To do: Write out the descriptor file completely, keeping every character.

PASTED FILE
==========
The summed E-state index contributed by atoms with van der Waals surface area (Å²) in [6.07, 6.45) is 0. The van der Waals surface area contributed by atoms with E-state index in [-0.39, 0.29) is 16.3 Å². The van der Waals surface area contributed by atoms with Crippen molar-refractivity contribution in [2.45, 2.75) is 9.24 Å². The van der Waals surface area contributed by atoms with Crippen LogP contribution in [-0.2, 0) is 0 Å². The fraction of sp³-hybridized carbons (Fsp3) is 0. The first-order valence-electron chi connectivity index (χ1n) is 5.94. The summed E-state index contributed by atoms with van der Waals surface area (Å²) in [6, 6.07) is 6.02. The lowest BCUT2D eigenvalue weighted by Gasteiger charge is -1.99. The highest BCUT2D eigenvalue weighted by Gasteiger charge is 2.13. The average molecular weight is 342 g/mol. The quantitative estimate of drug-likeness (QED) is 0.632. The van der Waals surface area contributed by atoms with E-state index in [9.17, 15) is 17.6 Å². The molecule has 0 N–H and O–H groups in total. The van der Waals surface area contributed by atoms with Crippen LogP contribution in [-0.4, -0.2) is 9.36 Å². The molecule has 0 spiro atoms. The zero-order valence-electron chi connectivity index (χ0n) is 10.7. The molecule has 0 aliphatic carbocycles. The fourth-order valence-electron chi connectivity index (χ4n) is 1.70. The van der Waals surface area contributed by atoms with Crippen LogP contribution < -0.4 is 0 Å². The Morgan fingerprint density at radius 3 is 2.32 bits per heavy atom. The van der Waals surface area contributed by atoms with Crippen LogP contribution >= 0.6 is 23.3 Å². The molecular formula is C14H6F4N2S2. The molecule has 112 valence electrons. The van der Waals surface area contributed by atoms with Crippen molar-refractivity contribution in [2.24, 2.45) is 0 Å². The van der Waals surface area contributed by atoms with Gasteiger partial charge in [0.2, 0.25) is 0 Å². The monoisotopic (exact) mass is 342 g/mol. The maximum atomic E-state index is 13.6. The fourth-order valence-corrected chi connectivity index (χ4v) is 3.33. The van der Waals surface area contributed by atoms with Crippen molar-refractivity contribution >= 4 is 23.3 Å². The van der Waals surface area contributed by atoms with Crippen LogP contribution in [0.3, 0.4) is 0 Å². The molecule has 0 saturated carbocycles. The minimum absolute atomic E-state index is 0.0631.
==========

The summed E-state index contributed by atoms with van der Waals surface area (Å²) in [6.07, 6.45) is 0. The van der Waals surface area contributed by atoms with E-state index in [-0.39, 0.29) is 16.3 Å². The van der Waals surface area contributed by atoms with Crippen molar-refractivity contribution in [2.45, 2.75) is 9.24 Å². The van der Waals surface area contributed by atoms with Crippen LogP contribution in [-0.2, 0) is 0 Å². The fraction of sp³-hybridized carbons (Fsp3) is 0. The first-order valence-electron chi connectivity index (χ1n) is 5.94. The summed E-state index contributed by atoms with van der Waals surface area (Å²) in [6, 6.07) is 6.02. The lowest BCUT2D eigenvalue weighted by Gasteiger charge is -1.99. The highest BCUT2D eigenvalue weighted by Gasteiger charge is 2.13. The average molecular weight is 342 g/mol. The quantitative estimate of drug-likeness (QED) is 0.632. The van der Waals surface area contributed by atoms with E-state index in [9.17, 15) is 17.6 Å². The molecule has 0 N–H and O–H groups in total. The van der Waals surface area contributed by atoms with Crippen LogP contribution in [-0.4, -0.2) is 9.36 Å². The molecule has 0 spiro atoms. The zero-order valence-electron chi connectivity index (χ0n) is 10.7. The molecule has 0 aliphatic carbocycles. The fourth-order valence-electron chi connectivity index (χ4n) is 1.70. The van der Waals surface area contributed by atoms with Crippen LogP contribution < -0.4 is 0 Å². The Morgan fingerprint density at radius 3 is 2.32 bits per heavy atom. The van der Waals surface area contributed by atoms with Crippen LogP contribution >= 0.6 is 23.3 Å². The molecular formula is C14H6F4N2S2. The molecule has 112 valence electrons. The van der Waals surface area contributed by atoms with Crippen molar-refractivity contribution in [2.24, 2.45) is 0 Å². The van der Waals surface area contributed by atoms with Gasteiger partial charge in [0.2, 0.25) is 0 Å². The monoisotopic (exact) mass is 342 g/mol. The maximum atomic E-state index is 13.6. The fourth-order valence-corrected chi connectivity index (χ4v) is 3.33. The van der Waals surface area contributed by atoms with Crippen molar-refractivity contribution >= 4 is 23.3 Å². The van der Waals surface area contributed by atoms with Crippen LogP contribution in [0.3, 0.4) is 0 Å². The molecule has 0 saturated carbocycles. The minimum absolute atomic E-state index is 0.0631.